Americaâ€™s current tax system forces people making $50,000 a year to pay a higher rate than hedge fund managers making $2.4 million an hour. Warren Buffett penned an op-ed last week declaring that Americaâ€™s super-rich have been â€ścoddled long enough by a billionaire-friendly Congress.â€ť Lamenting the numerous tax loopholes and special breaks afforded to billionaire investors, Buffett noted that in his entire career, even when capital gains rates were as high as 39.9 percent, he never saw anyone â€śshy away from a sensible investment because of the tax rate on the potential gain.â€ť
Charles Koch, head of the massive petrochemical, manufacturing, and commodity speculatingKoch Industries corporation, has responded to Warrenâ€™s call for shared sacrifice: â€śNo Thanks.â€ť In a statement to right-wing media, Koch states:
Much of what the government spends money on does more harm than good; this is particularly true over the past several years with the massive uncontrolled increase in government spending. I believe my business and non-profit investments are much more beneficial to societal well-being than sending more money to Washington.
Kochâ€™s â€śnon-profit investmentsâ€ť include the group founded by his brother David, â€śAmericans for Prosperityâ€ť (formerly known as Citizens for a Sound Economy). As ThinkProgress first reported, AFP was one the first and most well-resourced drivers of the anti-Obama so-called â€śTea Partyâ€ť movement. Koch-funded Tea Party events have featured speakers comparing health reform to theHolocaust, and in some cases have sponsored rallies with leaders of the â€śbirtherâ€ť conspiracy theory.
Among the Koch brothersâ€™ other non-profit investments include far-right conservative think tanks dedicated to cheerleading the war in Iraq, spreading anti-science propaganda, and smears claimingthat the poor do not really suffer. Koch has given money to educational initiatives, but in exchange for control over academic freedom that simply furthered Kochâ€™s political beliefs. These â€śinvestmentsâ€ť at best advance Kochâ€™s political ideology and at worst misinform American voters. Either way, they are hardly a replacement for â€śgovernment spend[ing]â€ť on things like food assistance and basic medical service.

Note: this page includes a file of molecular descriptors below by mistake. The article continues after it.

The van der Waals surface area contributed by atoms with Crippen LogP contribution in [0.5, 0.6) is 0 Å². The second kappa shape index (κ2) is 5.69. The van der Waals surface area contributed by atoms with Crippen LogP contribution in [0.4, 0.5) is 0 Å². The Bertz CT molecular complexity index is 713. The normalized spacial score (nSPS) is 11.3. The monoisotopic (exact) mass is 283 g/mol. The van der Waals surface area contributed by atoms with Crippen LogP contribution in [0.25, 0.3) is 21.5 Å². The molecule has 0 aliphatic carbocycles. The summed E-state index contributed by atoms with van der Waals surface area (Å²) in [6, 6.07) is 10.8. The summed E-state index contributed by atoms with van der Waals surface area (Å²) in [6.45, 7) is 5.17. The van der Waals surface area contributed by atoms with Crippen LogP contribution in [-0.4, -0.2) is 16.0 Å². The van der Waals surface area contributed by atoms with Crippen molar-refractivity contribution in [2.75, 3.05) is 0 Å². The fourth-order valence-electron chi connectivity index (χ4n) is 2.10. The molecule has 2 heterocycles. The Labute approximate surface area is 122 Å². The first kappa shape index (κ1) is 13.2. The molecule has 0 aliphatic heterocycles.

According to Forbes, the Koch brothers have seen their wealth rise $11 billion in recent years, making the Koch brother among the richest in the country by being worth around $22.5 billioneach. Much of those profits, however, are due to soaring gas prices and the fact Koch Industries has avoided compensating the public for one hundred million tons of carbon pollution the company produces each year. Other Koch companies also receive significant taxpayer subsidies, despite Kochâ€™s supposed opposition to government spending. This company is among the countryâ€™s top sources of carcinogenic chemicals and air pollutants.
America has been good to Charles Koch, providing an environment where his family has made billions. But Koch doesnâ€™t want to give back, especially through more taxation. His charitable foundation, which gives largely to right-wing organizations that support his politics and Koch Industriesâ€™ business interests, still only donates about $12 million a year â€” 0.05 percent of Kochâ€™s net worth. If higher rates were imposed on the super-rich, would Koch retreat to the familyâ€™s fabulous mansions, like this one in the Hamptons, aboard its fleet of private jets in a John Galt-inspired temper tantrum? Or would they act like any respectable businessman, and continue to make a profit without complaining?